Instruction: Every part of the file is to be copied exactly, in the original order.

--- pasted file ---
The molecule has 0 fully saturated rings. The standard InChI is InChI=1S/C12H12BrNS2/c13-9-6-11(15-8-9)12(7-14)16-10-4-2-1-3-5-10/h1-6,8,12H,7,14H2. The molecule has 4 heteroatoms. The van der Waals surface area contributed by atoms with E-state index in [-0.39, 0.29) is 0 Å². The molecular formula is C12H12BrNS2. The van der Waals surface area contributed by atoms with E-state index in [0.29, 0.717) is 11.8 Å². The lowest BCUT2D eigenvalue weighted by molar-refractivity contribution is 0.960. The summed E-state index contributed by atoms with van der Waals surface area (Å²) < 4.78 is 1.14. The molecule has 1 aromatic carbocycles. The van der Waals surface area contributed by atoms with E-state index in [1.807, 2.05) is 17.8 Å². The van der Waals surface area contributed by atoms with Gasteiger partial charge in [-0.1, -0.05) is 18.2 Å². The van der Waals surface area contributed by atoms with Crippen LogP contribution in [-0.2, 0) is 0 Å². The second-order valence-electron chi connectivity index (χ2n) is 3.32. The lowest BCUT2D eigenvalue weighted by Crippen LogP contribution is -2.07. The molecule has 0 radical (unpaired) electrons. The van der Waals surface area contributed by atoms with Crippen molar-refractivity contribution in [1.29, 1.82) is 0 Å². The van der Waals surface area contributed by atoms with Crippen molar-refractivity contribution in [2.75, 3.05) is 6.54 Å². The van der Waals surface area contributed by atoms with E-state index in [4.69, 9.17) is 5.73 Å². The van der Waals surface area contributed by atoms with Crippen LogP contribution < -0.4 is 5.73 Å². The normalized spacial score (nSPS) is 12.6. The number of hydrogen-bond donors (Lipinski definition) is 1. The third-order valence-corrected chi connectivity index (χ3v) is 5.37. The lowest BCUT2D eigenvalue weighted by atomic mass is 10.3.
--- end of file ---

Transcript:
The molecule has 0 fully saturated rings. The standard InChI is InChI=1S/C12H12BrNS2/c13-9-6-11(15-8-9)12(7-14)16-10-4-2-1-3-5-10/h1-6,8,12H,7,14H2. The molecule has 4 heteroatoms. The van der Waals surface area contributed by atoms with E-state index in [-0.39, 0.29) is 0 Å². The molecular formula is C12H12BrNS2. The van der Waals surface area contributed by atoms with E-state index in [0.29, 0.717) is 11.8 Å². The lowest BCUT2D eigenvalue weighted by molar-refractivity contribution is 0.960. The summed E-state index contributed by atoms with van der Waals surface area (Å²) < 4.78 is 1.14. The molecule has 1 aromatic carbocycles. The van der Waals surface area contributed by atoms with E-state index in [1.807, 2.05) is 17.8 Å². The van der Waals surface area contributed by atoms with Gasteiger partial charge in [-0.1, -0.05) is 18.2 Å². The van der Waals surface area contributed by atoms with Crippen LogP contribution in [-0.2, 0) is 0 Å². The second-order valence-electron chi connectivity index (χ2n) is 3.32. The lowest BCUT2D eigenvalue weighted by Crippen LogP contribution is -2.07. The molecule has 0 radical (unpaired) electrons. The van der Waals surface area contributed by atoms with Crippen molar-refractivity contribution in [1.29, 1.82) is 0 Å². The van der Waals surface area contributed by atoms with Crippen molar-refractivity contribution in [2.75, 3.05) is 6.54 Å². The van der Waals surface area contributed by atoms with E-state index in [4.69, 9.17) is 5.73 Å². The van der Waals surface area contributed by atoms with Crippen LogP contribution < -0.4 is 5.73 Å². The normalized spacial score (nSPS) is 12.6. The number of hydrogen-bond donors (Lipinski definition) is 1. The third-order valence-corrected chi connectivity index (χ3v) is 5.37. The lowest BCUT2D eigenvalue weighted by atomic mass is 10.3.